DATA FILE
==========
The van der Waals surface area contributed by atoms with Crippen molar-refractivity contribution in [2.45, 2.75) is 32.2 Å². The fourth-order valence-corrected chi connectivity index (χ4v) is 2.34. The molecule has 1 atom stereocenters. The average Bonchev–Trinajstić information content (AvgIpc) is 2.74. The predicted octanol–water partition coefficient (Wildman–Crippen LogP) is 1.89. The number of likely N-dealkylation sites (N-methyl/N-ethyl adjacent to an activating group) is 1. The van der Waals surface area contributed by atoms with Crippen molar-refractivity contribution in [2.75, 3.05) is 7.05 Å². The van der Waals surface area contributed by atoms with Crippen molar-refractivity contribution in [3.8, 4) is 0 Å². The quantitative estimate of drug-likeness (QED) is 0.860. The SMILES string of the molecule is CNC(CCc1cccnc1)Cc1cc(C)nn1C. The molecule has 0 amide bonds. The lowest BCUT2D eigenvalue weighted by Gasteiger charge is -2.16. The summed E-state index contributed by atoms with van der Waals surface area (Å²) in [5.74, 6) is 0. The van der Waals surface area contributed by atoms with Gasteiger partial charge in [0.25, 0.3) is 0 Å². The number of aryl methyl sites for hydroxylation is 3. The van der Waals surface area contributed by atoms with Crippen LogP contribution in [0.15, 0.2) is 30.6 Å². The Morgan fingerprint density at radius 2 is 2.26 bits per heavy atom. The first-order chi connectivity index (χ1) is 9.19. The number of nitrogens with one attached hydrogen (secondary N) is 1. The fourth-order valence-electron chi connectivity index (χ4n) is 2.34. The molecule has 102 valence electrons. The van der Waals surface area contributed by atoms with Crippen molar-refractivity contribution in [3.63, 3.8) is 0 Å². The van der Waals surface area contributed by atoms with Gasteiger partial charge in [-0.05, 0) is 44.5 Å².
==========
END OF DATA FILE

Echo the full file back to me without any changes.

The van der Waals surface area contributed by atoms with Crippen molar-refractivity contribution in [2.45, 2.75) is 32.2 Å². The fourth-order valence-corrected chi connectivity index (χ4v) is 2.34. The molecule has 1 atom stereocenters. The average Bonchev–Trinajstić information content (AvgIpc) is 2.74. The predicted octanol–water partition coefficient (Wildman–Crippen LogP) is 1.89. The number of likely N-dealkylation sites (N-methyl/N-ethyl adjacent to an activating group) is 1. The van der Waals surface area contributed by atoms with Crippen molar-refractivity contribution in [2.75, 3.05) is 7.05 Å². The van der Waals surface area contributed by atoms with Crippen molar-refractivity contribution in [3.8, 4) is 0 Å². The quantitative estimate of drug-likeness (QED) is 0.860. The SMILES string of the molecule is CNC(CCc1cccnc1)Cc1cc(C)nn1C. The molecule has 0 amide bonds. The lowest BCUT2D eigenvalue weighted by Gasteiger charge is -2.16. The summed E-state index contributed by atoms with van der Waals surface area (Å²) in [5.74, 6) is 0. The van der Waals surface area contributed by atoms with Gasteiger partial charge in [0.25, 0.3) is 0 Å². The number of aryl methyl sites for hydroxylation is 3. The van der Waals surface area contributed by atoms with Crippen LogP contribution in [0.15, 0.2) is 30.6 Å². The Morgan fingerprint density at radius 2 is 2.26 bits per heavy atom. The first-order chi connectivity index (χ1) is 9.19. The number of nitrogens with one attached hydrogen (secondary N) is 1. The fourth-order valence-electron chi connectivity index (χ4n) is 2.34. The molecule has 102 valence electrons. The van der Waals surface area contributed by atoms with Crippen molar-refractivity contribution in [3.63, 3.8) is 0 Å². The van der Waals surface area contributed by atoms with Gasteiger partial charge in [-0.05, 0) is 44.5 Å².